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Legendary Syracuse Football Player, Jim Brown has Died

Jim Brown (February 17, 1936 – May 18, 2023) - Photo from Wikipedia

Pro Football player, Civil Rights Activist and Actor, Jim Brown died Thursday.

Brown, a Syracuse University graduate and legendary running back was 87.

According to the Associated Press, James Nathaniel Brown passed peacefully with his wife Monique by his side at their home in Los Angeles.

Brown was an amazing athlete. He played football for the Syracuse Orange where he was a unanimous All-American his senior season and finished fifth in Heisman Trophy voting. Additionally he played several other sports including lacrosse, basketball and track and field.

The team retired his number 44 jersey and he was inducted into the College Football Hall of Fame in 1995.

In his NFL career, Brown played for the Cleveland Browns from 1957 through 1965. He was considered one of the greatest running backs of all time, and is the only player in NFL history to average over 100 rushing yards per game for his career.

He was inducted in the Pro Football Hall of Fame in 1971

Brown pursued acting shortly before retiring from the NFL. He earned 53 acting credits with roles in movies like The Dirty Dozen, 100 Rifles, Mars Attacks, The Running Man.

Brown was known for his activism and for speaking out on civil rights issues. In 1967 he participated in what was known as the Cleveland Summit, a meeting held in Cleveland, Ohio with ten other athletes, twelve African-American leaders, and one politician, to show support for boxer Muhammad Ali’s refusal to fight in the Vietnam war.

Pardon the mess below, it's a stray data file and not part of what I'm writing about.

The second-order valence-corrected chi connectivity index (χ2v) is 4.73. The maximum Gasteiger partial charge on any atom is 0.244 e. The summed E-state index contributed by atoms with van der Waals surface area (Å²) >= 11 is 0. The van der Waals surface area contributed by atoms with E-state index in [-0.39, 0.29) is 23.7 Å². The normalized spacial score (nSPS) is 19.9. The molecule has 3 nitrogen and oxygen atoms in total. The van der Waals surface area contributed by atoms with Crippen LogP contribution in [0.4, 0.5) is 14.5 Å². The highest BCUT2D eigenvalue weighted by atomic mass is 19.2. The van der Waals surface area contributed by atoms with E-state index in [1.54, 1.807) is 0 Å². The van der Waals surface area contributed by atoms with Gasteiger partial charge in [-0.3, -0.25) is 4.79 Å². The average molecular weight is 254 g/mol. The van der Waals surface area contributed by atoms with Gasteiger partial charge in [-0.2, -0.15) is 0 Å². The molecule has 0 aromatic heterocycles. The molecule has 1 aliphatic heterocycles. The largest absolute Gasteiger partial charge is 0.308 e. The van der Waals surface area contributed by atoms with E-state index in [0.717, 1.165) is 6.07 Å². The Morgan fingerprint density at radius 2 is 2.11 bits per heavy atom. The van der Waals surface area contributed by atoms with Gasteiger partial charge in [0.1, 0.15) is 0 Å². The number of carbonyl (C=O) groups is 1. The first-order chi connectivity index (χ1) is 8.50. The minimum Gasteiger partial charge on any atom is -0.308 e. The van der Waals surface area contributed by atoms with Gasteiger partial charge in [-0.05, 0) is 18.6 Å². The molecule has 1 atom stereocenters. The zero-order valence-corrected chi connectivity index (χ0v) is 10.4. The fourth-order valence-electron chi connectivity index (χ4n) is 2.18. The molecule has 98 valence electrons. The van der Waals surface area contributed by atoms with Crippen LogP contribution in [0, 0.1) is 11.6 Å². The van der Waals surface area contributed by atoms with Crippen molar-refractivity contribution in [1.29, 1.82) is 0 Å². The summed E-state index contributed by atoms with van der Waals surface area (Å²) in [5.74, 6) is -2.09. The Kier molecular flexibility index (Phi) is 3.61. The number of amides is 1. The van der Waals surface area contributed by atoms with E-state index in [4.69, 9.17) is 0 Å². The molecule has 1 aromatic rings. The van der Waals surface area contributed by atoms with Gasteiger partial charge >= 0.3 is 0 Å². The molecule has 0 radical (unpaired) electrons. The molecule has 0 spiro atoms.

Brown was founder of the Negro Industrial Economic Union, later known as the Black Economic Union (BEU), to help promote and support economic opportunities for minority owned businesses.

Upon his death the NFL issued the following statement:

"On behalf of the entire NFL family, we extend our condolences to Monique and their family," said NFL Commissioner Roger Goodell. "Jim Brown was a gifted athlete – one of the most dominant players to ever step on any athletic field – but also a cultural figure who helped promote change.

“During his nine-year NFL career, which coincided with the civil rights movement here at home, he became a forerunner and role model for athletes being involved in social initiatives outside their sport. He inspired fellow athletes to make a difference, especially in the communities in which they lived.”




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